Cuticle (n) the epidermis that surrounds the edges of the fingernail or toenail.

Being healthy is a good thing.

There’s nothing particularly insightful in that statement. But may I follow with this thought?

Being worried about your health is the Suck Master of Life.

This is why I am careful not to watch too many shows on Discovery Channel or programs about bizarre medical procedures—because in no time at all, I am perfectly capable of sprouting some of the symptoms, with actual visual evidence.

I’m not normally paranoid but am willing to be flexible.

In other words, I can go pretty nuts wondering if I’m nuts.

I can get a queasy stomach just thinking about indigestion.

And I can sprout a headache at the mere mention of a brain tumor.

Yet, knowing this about myself, I accidentally watched a program on the danger signs of disease that can be found in our cuticles and fingernails.

  • What happens when they’re yellow?
  • Should we run to the doctor if they’re brittle?
  • Do white spots on your nails mean you have a calcium deficiency?

After all, human beings and other primates are the only animals who have nails.

Watching this particular documentary, I learned that men’s nails grow faster than women’s. Worse, the nail on one finger grow at a different speed than another. (It’s a little unnerving to realize that even my fingernails are competitive with each other.)

It was reassuring to learn that typing is good for your nails—except that I don’t do typing anymore. I have someone who takes my dictation and achieves the job in one-tenth the time.

Water is very helpful for healthy nails, and cuticles are there because they protect the tips of our fingers from infection.

One of the things that made me giggle was that they had a two-minute expose about the danger of cutting your nails in the dark.

Yet, when it was all said and done—and I calmed down my internal gag reflex—I realized one thing:

My nails probably won’t kill me.

And, as Kelly Clarkson once said, what doesn’t kill you helps you open packages.

funny wisdom on words that begin with a C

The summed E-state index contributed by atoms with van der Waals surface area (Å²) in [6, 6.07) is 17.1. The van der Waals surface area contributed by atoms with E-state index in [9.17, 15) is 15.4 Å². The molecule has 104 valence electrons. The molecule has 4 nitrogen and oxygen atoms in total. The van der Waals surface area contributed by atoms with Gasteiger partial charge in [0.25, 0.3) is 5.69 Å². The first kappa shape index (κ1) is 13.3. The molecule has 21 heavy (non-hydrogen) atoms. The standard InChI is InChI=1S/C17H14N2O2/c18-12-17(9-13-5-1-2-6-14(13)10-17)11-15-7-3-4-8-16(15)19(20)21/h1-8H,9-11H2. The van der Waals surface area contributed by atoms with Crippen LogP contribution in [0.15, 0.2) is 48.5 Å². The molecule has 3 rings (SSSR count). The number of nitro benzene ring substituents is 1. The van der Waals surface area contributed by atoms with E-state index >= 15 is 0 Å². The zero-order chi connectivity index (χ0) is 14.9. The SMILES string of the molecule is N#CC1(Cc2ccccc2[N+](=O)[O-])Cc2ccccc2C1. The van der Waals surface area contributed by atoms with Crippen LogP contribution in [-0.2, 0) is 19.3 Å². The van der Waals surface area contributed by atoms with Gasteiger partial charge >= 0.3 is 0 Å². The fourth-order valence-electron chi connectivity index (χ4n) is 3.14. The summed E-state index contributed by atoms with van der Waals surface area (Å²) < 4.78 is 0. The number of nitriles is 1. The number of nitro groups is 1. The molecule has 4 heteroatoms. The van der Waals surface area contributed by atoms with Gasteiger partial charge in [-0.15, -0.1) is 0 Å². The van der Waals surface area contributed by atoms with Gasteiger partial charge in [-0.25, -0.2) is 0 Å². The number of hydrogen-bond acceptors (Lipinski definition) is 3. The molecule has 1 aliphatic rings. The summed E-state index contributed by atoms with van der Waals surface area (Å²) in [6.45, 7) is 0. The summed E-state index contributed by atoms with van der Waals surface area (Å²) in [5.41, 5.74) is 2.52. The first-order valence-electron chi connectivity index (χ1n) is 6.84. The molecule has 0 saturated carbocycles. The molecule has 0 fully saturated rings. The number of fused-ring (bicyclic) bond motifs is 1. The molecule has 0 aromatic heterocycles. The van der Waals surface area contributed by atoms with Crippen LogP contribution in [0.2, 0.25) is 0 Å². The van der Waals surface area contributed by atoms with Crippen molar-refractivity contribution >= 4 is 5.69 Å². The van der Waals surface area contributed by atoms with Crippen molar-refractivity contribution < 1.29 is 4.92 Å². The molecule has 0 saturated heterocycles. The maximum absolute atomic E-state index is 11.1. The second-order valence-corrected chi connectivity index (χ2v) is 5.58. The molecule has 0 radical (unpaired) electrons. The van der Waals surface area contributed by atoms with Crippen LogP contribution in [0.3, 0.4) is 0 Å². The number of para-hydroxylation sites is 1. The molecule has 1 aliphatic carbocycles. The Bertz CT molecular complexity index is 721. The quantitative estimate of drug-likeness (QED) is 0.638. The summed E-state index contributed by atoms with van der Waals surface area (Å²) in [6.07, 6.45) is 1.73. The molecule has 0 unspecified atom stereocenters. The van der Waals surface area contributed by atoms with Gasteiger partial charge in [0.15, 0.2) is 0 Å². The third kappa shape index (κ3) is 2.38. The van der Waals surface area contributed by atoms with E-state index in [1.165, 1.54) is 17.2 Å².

Words from Dic(tionary)

by J. R. Practix

dictionary with letter AAcrophobia: (n.) extreme or irrational fear of heights

It has to be that scene in the movie, Cliffhanger.

THAT particular vision–a woman suspended in mid-air, thousands of feet above the earth, only prevented from falling by a hand extended to her, as the glove on her fingers gradually begins to slip away and you realize she is about to tumble to her death.

If you are able to watch that scene without turning away, you might be free of acrophobia. Matter of fact, it would be an excellent way to diagnose the condition.

That was when I realized that I must be a bit acrophobic. For me, that little piece of the movie was unwatchable. It’s not so much that I’m afraid of falling or even hitting the rocks below. Certainly my body would grant me the mercy of a heart attack before I reached the “stoneful” end. It’s just the idea of having to prepare for my upcoming plummet by pausing for a moment to think about it, terrorizing myself.

I don’t like to stand too near the edge of a cliff. Now, I don’t remember feeling this way as a youngster, even though growing up in Ohio, there were not many a precipice. But somewhere along the line I became leery, and even queasy, about gazing off the edge of some high-mounted place, to the tiny confines below.

I don’t think it’s anything to be ashamed of whatsoever. I just don’t like to be around people who want to flaunt their “bravery on the edge.” You know what I mean–those folks who stand on one foot on the ledge of a building. Or the guy who walks across the rope over the Grand Canyon, while praying. I’m sure I would be praying, too, but I think I would like to put my supplications to less of a test.

Acrophobia is real. But I do recall, if I am not incorrect, that there are two fears we are born with: the fear of abandonment and a fear of falling.

So maybe those people who DON’T have acrophobia are aliens … and should be taken to Area 51 for further study.